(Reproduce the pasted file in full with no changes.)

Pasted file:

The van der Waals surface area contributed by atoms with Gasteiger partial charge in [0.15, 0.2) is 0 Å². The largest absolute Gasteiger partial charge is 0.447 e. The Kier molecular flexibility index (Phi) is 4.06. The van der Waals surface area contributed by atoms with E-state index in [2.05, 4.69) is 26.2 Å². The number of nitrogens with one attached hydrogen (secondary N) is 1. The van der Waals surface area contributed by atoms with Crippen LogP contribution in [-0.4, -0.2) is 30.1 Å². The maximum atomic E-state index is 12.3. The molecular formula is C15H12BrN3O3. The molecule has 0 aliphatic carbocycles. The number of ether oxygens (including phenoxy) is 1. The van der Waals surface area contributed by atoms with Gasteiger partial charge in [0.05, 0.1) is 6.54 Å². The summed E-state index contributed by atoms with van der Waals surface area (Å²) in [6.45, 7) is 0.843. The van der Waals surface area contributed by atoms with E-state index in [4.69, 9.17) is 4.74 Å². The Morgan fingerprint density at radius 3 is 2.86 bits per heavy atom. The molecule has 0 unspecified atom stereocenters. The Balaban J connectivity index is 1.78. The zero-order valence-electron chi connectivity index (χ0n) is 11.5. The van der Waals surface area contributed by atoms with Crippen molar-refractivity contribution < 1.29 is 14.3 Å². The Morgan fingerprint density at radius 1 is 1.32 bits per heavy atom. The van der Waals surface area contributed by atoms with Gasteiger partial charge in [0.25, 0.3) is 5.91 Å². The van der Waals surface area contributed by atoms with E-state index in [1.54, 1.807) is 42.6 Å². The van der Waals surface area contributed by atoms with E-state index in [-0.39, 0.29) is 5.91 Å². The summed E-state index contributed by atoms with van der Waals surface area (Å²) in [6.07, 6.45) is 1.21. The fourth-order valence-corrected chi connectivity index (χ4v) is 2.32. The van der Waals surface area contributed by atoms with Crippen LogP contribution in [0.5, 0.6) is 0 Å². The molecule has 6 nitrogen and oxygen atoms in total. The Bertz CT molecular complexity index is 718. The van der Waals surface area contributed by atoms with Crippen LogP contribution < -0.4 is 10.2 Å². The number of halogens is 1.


The van der Waals surface area contributed by atoms with Gasteiger partial charge in [0.15, 0.2) is 0 Å². The largest absolute Gasteiger partial charge is 0.447 e. The Kier molecular flexibility index (Phi) is 4.06. The van der Waals surface area contributed by atoms with E-state index in [2.05, 4.69) is 26.2 Å². The number of nitrogens with one attached hydrogen (secondary N) is 1. The van der Waals surface area contributed by atoms with Crippen LogP contribution in [-0.4, -0.2) is 30.1 Å². The maximum atomic E-state index is 12.3. The molecular formula is C15H12BrN3O3. The molecule has 0 aliphatic carbocycles. The number of ether oxygens (including phenoxy) is 1. The van der Waals surface area contributed by atoms with Gasteiger partial charge in [0.05, 0.1) is 6.54 Å². The summed E-state index contributed by atoms with van der Waals surface area (Å²) in [6.45, 7) is 0.843. The van der Waals surface area contributed by atoms with E-state index in [4.69, 9.17) is 4.74 Å². The Morgan fingerprint density at radius 3 is 2.86 bits per heavy atom. The molecule has 0 unspecified atom stereocenters. The Balaban J connectivity index is 1.78. The zero-order valence-electron chi connectivity index (χ0n) is 11.5. The van der Waals surface area contributed by atoms with Crippen molar-refractivity contribution < 1.29 is 14.3 Å². The Morgan fingerprint density at radius 1 is 1.32 bits per heavy atom. The van der Waals surface area contributed by atoms with Gasteiger partial charge in [0.25, 0.3) is 5.91 Å². The van der Waals surface area contributed by atoms with E-state index in [1.54, 1.807) is 42.6 Å². The van der Waals surface area contributed by atoms with E-state index in [-0.39, 0.29) is 5.91 Å². The summed E-state index contributed by atoms with van der Waals surface area (Å²) in [6.07, 6.45) is 1.21. The fourth-order valence-corrected chi connectivity index (χ4v) is 2.32. The van der Waals surface area contributed by atoms with Crippen LogP contribution in [0.5, 0.6) is 0 Å². The molecule has 6 nitrogen and oxygen atoms in total. The Bertz CT molecular complexity index is 718. The van der Waals surface area contributed by atoms with Crippen LogP contribution < -0.4 is 10.2 Å². The number of halogens is 1.